I think it odd that as a child, I used to vacation in Avalon, NJ, and have since gone on to become a real King Arthur nut.

* For the record, the Bible never says that the fruit of the Tree of Knowledge is an apple. This is only a later tradition.

A near-future cyberpunk movie by Japanese Director Mamoru Oshii, perhaps most famous for his animated work Ghost in the Shell.

The story follows a woman named Ash (Malgorzata Foremniak), who plays violent online virtual reality games for money. Ash is the kind of cool, stoic female lead that will immediately remind viewers of Ghost in the Shell's Major Motoko Kusanagi. Mamoru Oshii has been quoted as saying that this is because those characteristics make up his ideal woman.

Like in The Matrix, skilled players can perform super-human feats in the computer-generated reality. The similarities between the two films pretty much end there, however.

The movie was shot entirely in Poland, using Polish actors, in Polish, with Japanese subtitles. Those of you who read Japanese and/or speak Polish should be right at home. For the rest of you, there are only the excellent visuals and the fully orchestral soundtrack by Kenji Kawai. The game worlds are surreal, contrasted by the dreary shots of the real world to which Ash must come home to every night. A lot of the movie looks like it was given a brownwash, which gives it a haunting quality. Oh, and by the way, the tanks and helicopters are real.

The story (surprise, surprise) borrows from the legend of King Arthur, so it wouldn't hurt to brush up a little on the Arthurian Cycle if you want to catch all the references.

Shift magazine, vol. 51 (
Official site Japanese only ( (trailers are in the "library" section))

From the Chronicles of Amber:

Avalon was Corwin's favorite Shadow in his youth. He spent a great deal of time there before his exile, so much that Avalon may well have begun casting Shadows of its own.

** Minor Spoilers if you haven't read The Guns of Avalon and Nine Princes in Amber **

After his escape from the dungeons of Castle Amber, Corwin sought to return to Avalon, where he could acquire a substance that ignites like gunpowder if brought back to Amber (centuries before, Corwin had learned that gunpowder does not ignite in Amber). Upon arriving at Avalon, he discovers that so much time has passed there that he is remembered as an evil sorceror rather than benevolent ruler. His brother Benedict, long absent from Amber, now rules Avalon as Protector. He warns Corwin that while he welcomes a peaceful visit, he will not tolerate the land being used as a staging ground for Corwin to raise an army to take the throne of Amber.

Avalon was a hit single, and the title track to Roxy Music's eighth (and latest) formal release.  Recorded in 1981-1982, the LP never eclipsed Top 40 on the U.S. music charts; nevertheless, it remains the band's only North American RIAA certified Platinum record over the course of their 39 year (and continuing) existence. Many consider the band to have been a pre-cursor to modern pop; avant-garde electronica (Brian Eno was an original member, so that's basically a given); new wave; post-punk; glam; new romanticism; indie... and on, and on. 

Avalon itself, coincidentally, gained an even fresher air of popularity in 2003 with Sophia Coppola's four-time Academy Award nominated Lost In Translation. Bill Murray exhibits a particularly enchanting aura while performing a karaoke rendition of More Than This, another of the LP's hit singles.  In what is essentially the film's apex, the elder-Murray attempts to slyly woo his younger, but similarly existentially-exiled companion Scarlett Johansson after a surreal and spontaneous night of bonding in a foreign land. And in that particular moment, the viewer's perspective is lulled away from the memetic age, appearance and linguistic disparities - the dense and often disconcerting foundation of the film.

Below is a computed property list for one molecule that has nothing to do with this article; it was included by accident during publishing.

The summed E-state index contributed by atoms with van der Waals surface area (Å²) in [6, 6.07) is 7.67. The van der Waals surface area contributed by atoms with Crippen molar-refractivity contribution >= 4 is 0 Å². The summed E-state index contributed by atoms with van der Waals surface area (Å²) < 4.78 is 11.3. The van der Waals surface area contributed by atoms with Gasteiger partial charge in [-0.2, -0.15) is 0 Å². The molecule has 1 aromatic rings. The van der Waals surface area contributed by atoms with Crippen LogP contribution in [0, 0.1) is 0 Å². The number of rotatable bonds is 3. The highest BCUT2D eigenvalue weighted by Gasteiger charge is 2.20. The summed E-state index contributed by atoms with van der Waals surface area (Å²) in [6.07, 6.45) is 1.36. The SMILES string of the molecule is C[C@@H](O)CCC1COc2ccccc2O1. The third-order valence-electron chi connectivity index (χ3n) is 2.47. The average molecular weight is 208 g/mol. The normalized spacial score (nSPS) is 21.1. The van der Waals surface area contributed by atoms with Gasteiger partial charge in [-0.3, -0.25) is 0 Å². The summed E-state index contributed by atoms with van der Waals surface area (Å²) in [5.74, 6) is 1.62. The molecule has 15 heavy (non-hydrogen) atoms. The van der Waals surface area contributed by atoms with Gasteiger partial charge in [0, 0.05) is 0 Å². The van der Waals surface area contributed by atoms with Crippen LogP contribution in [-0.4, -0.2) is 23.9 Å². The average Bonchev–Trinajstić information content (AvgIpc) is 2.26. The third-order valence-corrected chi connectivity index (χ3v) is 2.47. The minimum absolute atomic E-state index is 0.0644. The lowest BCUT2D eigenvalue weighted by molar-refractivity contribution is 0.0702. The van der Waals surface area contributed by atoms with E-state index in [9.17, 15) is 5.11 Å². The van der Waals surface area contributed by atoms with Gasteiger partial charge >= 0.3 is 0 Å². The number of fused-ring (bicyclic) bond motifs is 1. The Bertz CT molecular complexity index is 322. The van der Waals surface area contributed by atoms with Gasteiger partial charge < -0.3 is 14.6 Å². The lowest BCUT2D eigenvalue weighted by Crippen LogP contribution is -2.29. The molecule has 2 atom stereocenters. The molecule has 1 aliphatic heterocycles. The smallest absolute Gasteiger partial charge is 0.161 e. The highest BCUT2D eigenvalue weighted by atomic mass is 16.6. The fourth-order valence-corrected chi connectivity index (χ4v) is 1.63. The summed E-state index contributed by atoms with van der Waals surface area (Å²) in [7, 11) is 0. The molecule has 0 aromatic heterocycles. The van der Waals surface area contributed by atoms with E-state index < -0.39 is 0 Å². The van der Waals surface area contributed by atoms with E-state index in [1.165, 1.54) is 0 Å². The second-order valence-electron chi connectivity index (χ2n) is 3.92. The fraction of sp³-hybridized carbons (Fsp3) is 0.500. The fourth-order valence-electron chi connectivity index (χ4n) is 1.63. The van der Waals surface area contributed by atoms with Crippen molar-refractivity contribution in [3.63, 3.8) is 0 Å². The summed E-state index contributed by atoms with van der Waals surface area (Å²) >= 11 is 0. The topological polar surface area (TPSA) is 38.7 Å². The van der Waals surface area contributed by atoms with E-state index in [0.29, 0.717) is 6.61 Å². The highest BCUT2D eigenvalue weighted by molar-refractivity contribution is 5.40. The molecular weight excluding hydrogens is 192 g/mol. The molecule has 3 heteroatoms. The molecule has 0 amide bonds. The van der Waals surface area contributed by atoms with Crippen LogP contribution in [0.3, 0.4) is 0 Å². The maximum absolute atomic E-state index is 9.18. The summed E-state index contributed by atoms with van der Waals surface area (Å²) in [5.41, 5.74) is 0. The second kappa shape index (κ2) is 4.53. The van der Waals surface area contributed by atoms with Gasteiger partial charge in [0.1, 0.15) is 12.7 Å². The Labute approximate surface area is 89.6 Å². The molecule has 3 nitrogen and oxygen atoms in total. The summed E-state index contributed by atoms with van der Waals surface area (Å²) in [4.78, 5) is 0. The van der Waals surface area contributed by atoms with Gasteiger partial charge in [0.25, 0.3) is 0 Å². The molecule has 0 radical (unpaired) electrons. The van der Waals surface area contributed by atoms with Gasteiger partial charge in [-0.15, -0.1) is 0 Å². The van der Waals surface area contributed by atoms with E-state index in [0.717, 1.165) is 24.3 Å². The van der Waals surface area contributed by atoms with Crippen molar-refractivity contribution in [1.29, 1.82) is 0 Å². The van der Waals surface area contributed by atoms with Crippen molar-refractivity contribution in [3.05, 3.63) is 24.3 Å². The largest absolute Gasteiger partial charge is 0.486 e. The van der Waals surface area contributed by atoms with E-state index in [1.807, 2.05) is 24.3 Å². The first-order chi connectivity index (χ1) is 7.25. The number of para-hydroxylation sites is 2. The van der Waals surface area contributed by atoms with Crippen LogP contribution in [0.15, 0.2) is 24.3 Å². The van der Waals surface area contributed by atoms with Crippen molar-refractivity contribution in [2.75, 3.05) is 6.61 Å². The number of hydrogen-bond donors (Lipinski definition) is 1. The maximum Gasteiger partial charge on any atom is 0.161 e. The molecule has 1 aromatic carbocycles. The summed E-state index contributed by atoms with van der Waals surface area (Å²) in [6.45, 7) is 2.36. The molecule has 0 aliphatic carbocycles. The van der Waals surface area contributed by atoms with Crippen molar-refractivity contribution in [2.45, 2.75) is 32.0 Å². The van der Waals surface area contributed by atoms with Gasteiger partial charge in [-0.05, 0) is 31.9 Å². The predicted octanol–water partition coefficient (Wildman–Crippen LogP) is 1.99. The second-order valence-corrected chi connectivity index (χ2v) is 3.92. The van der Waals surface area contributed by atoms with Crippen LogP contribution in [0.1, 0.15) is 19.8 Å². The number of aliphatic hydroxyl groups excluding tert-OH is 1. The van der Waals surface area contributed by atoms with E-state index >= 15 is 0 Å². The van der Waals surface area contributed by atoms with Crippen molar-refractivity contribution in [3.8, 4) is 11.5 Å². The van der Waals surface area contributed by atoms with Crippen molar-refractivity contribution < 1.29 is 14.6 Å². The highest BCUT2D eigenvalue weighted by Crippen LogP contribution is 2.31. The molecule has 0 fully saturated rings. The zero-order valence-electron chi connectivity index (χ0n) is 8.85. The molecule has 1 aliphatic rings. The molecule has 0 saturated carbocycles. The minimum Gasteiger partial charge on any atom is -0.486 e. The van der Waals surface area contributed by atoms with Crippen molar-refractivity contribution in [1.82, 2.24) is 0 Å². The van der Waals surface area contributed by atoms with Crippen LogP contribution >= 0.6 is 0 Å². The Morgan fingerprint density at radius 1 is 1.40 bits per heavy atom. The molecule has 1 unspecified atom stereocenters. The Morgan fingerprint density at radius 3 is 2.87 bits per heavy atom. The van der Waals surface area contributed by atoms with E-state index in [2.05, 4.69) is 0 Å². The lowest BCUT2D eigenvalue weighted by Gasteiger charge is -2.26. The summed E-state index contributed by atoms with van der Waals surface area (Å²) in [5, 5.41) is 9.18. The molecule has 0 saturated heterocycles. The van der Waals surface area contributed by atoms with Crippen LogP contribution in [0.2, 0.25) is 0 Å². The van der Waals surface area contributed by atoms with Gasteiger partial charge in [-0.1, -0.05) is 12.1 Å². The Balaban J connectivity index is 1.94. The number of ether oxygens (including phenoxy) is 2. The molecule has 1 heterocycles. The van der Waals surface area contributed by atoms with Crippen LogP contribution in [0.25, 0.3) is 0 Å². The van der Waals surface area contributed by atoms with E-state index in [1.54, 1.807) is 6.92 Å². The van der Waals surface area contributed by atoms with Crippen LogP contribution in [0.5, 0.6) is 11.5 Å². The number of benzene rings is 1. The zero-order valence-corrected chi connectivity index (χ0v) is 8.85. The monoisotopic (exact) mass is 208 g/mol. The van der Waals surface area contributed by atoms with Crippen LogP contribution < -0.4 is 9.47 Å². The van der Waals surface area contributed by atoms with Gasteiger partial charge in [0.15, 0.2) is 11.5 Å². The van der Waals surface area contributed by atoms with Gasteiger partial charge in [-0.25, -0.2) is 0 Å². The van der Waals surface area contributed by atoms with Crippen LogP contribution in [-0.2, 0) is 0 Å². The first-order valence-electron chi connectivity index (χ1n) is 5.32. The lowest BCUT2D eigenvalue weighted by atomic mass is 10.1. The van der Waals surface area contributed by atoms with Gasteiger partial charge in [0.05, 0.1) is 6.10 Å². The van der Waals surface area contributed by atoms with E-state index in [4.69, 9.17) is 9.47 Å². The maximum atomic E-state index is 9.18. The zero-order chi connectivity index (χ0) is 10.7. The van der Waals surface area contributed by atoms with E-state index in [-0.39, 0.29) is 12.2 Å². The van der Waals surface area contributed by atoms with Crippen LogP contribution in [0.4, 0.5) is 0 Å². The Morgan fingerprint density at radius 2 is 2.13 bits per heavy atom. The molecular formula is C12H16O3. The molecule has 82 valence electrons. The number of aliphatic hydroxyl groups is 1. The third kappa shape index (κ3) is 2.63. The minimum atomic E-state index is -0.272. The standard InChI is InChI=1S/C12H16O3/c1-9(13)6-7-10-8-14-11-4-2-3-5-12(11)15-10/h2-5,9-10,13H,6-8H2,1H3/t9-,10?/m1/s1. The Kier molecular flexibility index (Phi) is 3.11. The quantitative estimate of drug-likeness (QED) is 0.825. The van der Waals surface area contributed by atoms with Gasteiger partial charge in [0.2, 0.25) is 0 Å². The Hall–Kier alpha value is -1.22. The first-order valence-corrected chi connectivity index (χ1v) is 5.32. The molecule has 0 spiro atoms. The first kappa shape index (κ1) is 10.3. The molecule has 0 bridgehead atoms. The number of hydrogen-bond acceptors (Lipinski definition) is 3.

Yet, if you listen closely to the words, the aural and aesthetic invocations of the scene juxtapose the reality against the fantasy. Although Johannson and Murray manifest a clear empathy and perhaps even romantic bond, they too are bound in separate relationships. And though each of the protagonist's counterparts remain peripheral when not portraying a sheer annoyance, both characters remain respectful of the sanctity of marriage, collusive with that whole gratuitous inability to reach even each other because of the traditional ( Invisible English) cultural/societal/age barricade.

So empathy and human passion succumb to the proverbial wall of self-induced impotence, and the two alienated individuals are recused to further alienation. Why? Oh, just the exact same factors that were the root of their initial alienation.

But it's all illusory. A film. A song...

Indeed. But for many, it is real. A bit like being in an empty theater, trying to explain why you're lonely by showing a movie of yourself singing about HOW THERE'S REALLY FUCKING LITERALLY NOTHING MORE THAN THIS. HOLY SHIT. IT'S LIKE A PERFECT FUCKING CIRCLE OF NOTHINGNESS.

A catch 33 1/3, if you will.

Now, hopefully you are beginning to catch my drift. There is a marked theme in what exactly THIS is. But, what does the purge of jabberwocky insofar have to do with Avalon?

Note: employing literary asides and moving visual accompaniments while addressing a point is fun.

Ah, but Steely Dan already covered that.  Will now move on... 

THIS, being my Apple & your screen (ooh, how surreal) is Avalon. Indeed, subjectively, the final resting place where King Arthur, I (feel free to substitute the royal we at your leisure... it's all fab to me) Am Here.  Atop a mystical hill surrounded by Goddesses... nice.  


Take a moment to contemplate a collective vision, cuz' this is where the subjective becomes irrelevant.

Queue this one up again, and watch closely.

Everything is so lush and beautiful. Like, heaven (but it's not, there is no heaven; this is Avalon, just use your imagination)  

dancin' dancin'

When one bears witness to an entire scenario; sharply-dressed, astute, admiring the grace of a woman through a rose-colored champagne fog...

dancin' dancin'

Alone, lamenting cruel fate.

What, goddesses are blind? Like... is that why she's dancing alone? Why does the tuxedoed man weep at her beauty?

In A Hard Days Night, a reporter asked George what he called his hairstyle. George replied "Arthur."

Huh? Oh.. yeah..

No one sees everyone; and here is no one and we are dead. There remains nothing to be seen.

*adjusts the screen*

Hello, welcome to the Fourth Dimension.

Should you ever see us, we would be much obliged to dance away the heartache.

Or, to just hold your hand.

Wouldn't it be nice?